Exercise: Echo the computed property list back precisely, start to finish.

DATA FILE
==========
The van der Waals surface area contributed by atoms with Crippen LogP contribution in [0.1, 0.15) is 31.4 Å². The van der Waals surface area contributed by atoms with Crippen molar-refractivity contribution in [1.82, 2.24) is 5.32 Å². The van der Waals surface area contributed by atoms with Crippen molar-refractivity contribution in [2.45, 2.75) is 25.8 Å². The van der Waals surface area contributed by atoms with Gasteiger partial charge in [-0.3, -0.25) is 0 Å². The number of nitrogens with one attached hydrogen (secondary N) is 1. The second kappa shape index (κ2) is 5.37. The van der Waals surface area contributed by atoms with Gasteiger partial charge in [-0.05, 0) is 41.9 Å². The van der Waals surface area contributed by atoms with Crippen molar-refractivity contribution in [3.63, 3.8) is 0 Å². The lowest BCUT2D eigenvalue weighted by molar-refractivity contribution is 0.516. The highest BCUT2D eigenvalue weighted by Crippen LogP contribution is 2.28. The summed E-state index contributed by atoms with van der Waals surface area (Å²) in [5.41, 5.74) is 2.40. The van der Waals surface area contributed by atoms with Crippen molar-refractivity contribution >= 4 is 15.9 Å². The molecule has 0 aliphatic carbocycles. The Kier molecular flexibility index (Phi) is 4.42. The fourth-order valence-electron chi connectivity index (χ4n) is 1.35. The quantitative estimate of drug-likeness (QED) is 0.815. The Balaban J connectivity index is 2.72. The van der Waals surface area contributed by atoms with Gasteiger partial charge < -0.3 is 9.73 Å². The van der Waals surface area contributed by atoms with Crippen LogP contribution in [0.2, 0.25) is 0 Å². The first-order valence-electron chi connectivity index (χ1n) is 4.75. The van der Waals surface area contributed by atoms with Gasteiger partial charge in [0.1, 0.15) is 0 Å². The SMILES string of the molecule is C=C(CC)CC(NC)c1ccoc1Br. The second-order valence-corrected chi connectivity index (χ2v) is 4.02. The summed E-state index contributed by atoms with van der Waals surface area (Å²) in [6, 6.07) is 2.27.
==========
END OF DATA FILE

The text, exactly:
The van der Waals surface area contributed by atoms with Crippen LogP contribution in [0.1, 0.15) is 31.4 Å². The van der Waals surface area contributed by atoms with Crippen molar-refractivity contribution in [1.82, 2.24) is 5.32 Å². The van der Waals surface area contributed by atoms with Crippen molar-refractivity contribution in [2.45, 2.75) is 25.8 Å². The van der Waals surface area contributed by atoms with Gasteiger partial charge in [-0.3, -0.25) is 0 Å². The number of nitrogens with one attached hydrogen (secondary N) is 1. The second kappa shape index (κ2) is 5.37. The van der Waals surface area contributed by atoms with Gasteiger partial charge in [-0.05, 0) is 41.9 Å². The van der Waals surface area contributed by atoms with Crippen molar-refractivity contribution in [3.63, 3.8) is 0 Å². The lowest BCUT2D eigenvalue weighted by molar-refractivity contribution is 0.516. The highest BCUT2D eigenvalue weighted by Crippen LogP contribution is 2.28. The summed E-state index contributed by atoms with van der Waals surface area (Å²) in [5.41, 5.74) is 2.40. The van der Waals surface area contributed by atoms with Crippen molar-refractivity contribution >= 4 is 15.9 Å². The molecule has 0 aliphatic carbocycles. The Kier molecular flexibility index (Phi) is 4.42. The fourth-order valence-electron chi connectivity index (χ4n) is 1.35. The quantitative estimate of drug-likeness (QED) is 0.815. The Balaban J connectivity index is 2.72. The van der Waals surface area contributed by atoms with Gasteiger partial charge < -0.3 is 9.73 Å². The van der Waals surface area contributed by atoms with Crippen LogP contribution in [0.2, 0.25) is 0 Å². The first-order valence-electron chi connectivity index (χ1n) is 4.75. The van der Waals surface area contributed by atoms with Gasteiger partial charge in [0.1, 0.15) is 0 Å². The SMILES string of the molecule is C=C(CC)CC(NC)c1ccoc1Br. The second-order valence-corrected chi connectivity index (χ2v) is 4.02. The summed E-state index contributed by atoms with van der Waals surface area (Å²) in [6, 6.07) is 2.27.